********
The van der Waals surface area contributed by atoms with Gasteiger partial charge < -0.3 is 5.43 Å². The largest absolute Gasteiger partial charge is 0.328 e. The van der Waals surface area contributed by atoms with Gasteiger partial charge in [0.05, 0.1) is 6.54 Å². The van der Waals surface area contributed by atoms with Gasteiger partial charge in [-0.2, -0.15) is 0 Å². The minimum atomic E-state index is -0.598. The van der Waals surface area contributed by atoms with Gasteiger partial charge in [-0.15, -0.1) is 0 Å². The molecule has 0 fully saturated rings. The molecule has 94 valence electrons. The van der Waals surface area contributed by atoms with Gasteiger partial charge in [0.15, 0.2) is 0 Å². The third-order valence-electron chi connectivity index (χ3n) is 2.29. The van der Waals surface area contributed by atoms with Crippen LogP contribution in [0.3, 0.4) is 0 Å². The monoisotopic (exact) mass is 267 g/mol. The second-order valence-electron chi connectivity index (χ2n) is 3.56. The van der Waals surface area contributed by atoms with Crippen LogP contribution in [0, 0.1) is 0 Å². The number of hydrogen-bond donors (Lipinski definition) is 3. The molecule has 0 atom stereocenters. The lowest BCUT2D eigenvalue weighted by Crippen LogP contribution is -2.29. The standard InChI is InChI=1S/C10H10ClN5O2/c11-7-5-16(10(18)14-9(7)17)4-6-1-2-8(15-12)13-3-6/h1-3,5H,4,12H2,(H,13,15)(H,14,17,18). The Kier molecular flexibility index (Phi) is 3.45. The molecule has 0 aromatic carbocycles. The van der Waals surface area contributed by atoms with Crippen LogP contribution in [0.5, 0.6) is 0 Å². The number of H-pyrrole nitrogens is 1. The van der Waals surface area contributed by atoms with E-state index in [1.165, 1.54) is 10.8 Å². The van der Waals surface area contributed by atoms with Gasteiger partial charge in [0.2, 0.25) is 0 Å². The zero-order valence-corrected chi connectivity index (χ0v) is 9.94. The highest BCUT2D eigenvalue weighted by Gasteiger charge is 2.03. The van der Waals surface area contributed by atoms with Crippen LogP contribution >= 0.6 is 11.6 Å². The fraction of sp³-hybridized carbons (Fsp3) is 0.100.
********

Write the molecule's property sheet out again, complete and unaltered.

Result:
The van der Waals surface area contributed by atoms with Gasteiger partial charge < -0.3 is 5.43 Å². The largest absolute Gasteiger partial charge is 0.328 e. The van der Waals surface area contributed by atoms with Gasteiger partial charge in [0.05, 0.1) is 6.54 Å². The van der Waals surface area contributed by atoms with Gasteiger partial charge in [-0.2, -0.15) is 0 Å². The minimum atomic E-state index is -0.598. The van der Waals surface area contributed by atoms with Gasteiger partial charge in [-0.15, -0.1) is 0 Å². The molecule has 0 fully saturated rings. The molecule has 94 valence electrons. The van der Waals surface area contributed by atoms with Gasteiger partial charge in [0.15, 0.2) is 0 Å². The third-order valence-electron chi connectivity index (χ3n) is 2.29. The van der Waals surface area contributed by atoms with Crippen LogP contribution in [0.3, 0.4) is 0 Å². The monoisotopic (exact) mass is 267 g/mol. The second-order valence-electron chi connectivity index (χ2n) is 3.56. The van der Waals surface area contributed by atoms with Crippen LogP contribution in [0, 0.1) is 0 Å². The number of hydrogen-bond donors (Lipinski definition) is 3. The molecule has 0 atom stereocenters. The lowest BCUT2D eigenvalue weighted by Crippen LogP contribution is -2.29. The standard InChI is InChI=1S/C10H10ClN5O2/c11-7-5-16(10(18)14-9(7)17)4-6-1-2-8(15-12)13-3-6/h1-3,5H,4,12H2,(H,13,15)(H,14,17,18). The Kier molecular flexibility index (Phi) is 3.45. The molecule has 0 aromatic carbocycles. The van der Waals surface area contributed by atoms with Crippen LogP contribution in [0.5, 0.6) is 0 Å². The number of H-pyrrole nitrogens is 1. The van der Waals surface area contributed by atoms with E-state index in [1.165, 1.54) is 10.8 Å². The van der Waals surface area contributed by atoms with Gasteiger partial charge in [0.2, 0.25) is 0 Å². The zero-order valence-corrected chi connectivity index (χ0v) is 9.94. The highest BCUT2D eigenvalue weighted by Gasteiger charge is 2.03. The van der Waals surface area contributed by atoms with Crippen LogP contribution >= 0.6 is 11.6 Å². The fraction of sp³-hybridized carbons (Fsp3) is 0.100.